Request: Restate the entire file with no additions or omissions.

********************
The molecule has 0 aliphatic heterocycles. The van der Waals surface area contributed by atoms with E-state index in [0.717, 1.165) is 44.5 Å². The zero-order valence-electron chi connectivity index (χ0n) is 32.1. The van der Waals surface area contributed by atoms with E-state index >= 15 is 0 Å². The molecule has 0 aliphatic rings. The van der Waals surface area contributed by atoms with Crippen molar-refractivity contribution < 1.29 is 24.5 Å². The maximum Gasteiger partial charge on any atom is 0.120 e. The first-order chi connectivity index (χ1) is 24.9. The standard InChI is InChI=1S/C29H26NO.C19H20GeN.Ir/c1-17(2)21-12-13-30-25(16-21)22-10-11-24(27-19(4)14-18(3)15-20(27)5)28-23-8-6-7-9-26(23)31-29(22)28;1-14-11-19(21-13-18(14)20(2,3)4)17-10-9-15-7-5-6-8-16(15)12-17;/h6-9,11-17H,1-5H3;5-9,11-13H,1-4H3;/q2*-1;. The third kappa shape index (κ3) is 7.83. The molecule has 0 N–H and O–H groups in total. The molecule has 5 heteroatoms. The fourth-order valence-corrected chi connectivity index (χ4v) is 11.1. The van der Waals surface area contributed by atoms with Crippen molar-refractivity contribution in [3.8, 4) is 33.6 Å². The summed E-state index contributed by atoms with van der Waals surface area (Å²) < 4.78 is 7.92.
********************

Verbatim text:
The molecule has 0 aliphatic heterocycles. The van der Waals surface area contributed by atoms with E-state index in [0.717, 1.165) is 44.5 Å². The zero-order valence-electron chi connectivity index (χ0n) is 32.1. The van der Waals surface area contributed by atoms with E-state index >= 15 is 0 Å². The molecule has 0 aliphatic rings. The van der Waals surface area contributed by atoms with Crippen molar-refractivity contribution < 1.29 is 24.5 Å². The maximum Gasteiger partial charge on any atom is 0.120 e. The first-order chi connectivity index (χ1) is 24.9. The standard InChI is InChI=1S/C29H26NO.C19H20GeN.Ir/c1-17(2)21-12-13-30-25(16-21)22-10-11-24(27-19(4)14-18(3)15-20(27)5)28-23-8-6-7-9-26(23)31-29(22)28;1-14-11-19(21-13-18(14)20(2,3)4)17-10-9-15-7-5-6-8-16(15)12-17;/h6-9,11-17H,1-5H3;5-9,11-13H,1-4H3;/q2*-1;. The third kappa shape index (κ3) is 7.83. The molecule has 0 N–H and O–H groups in total. The molecule has 5 heteroatoms. The fourth-order valence-corrected chi connectivity index (χ4v) is 11.1. The van der Waals surface area contributed by atoms with Crippen molar-refractivity contribution in [3.8, 4) is 33.6 Å². The summed E-state index contributed by atoms with van der Waals surface area (Å²) < 4.78 is 7.92.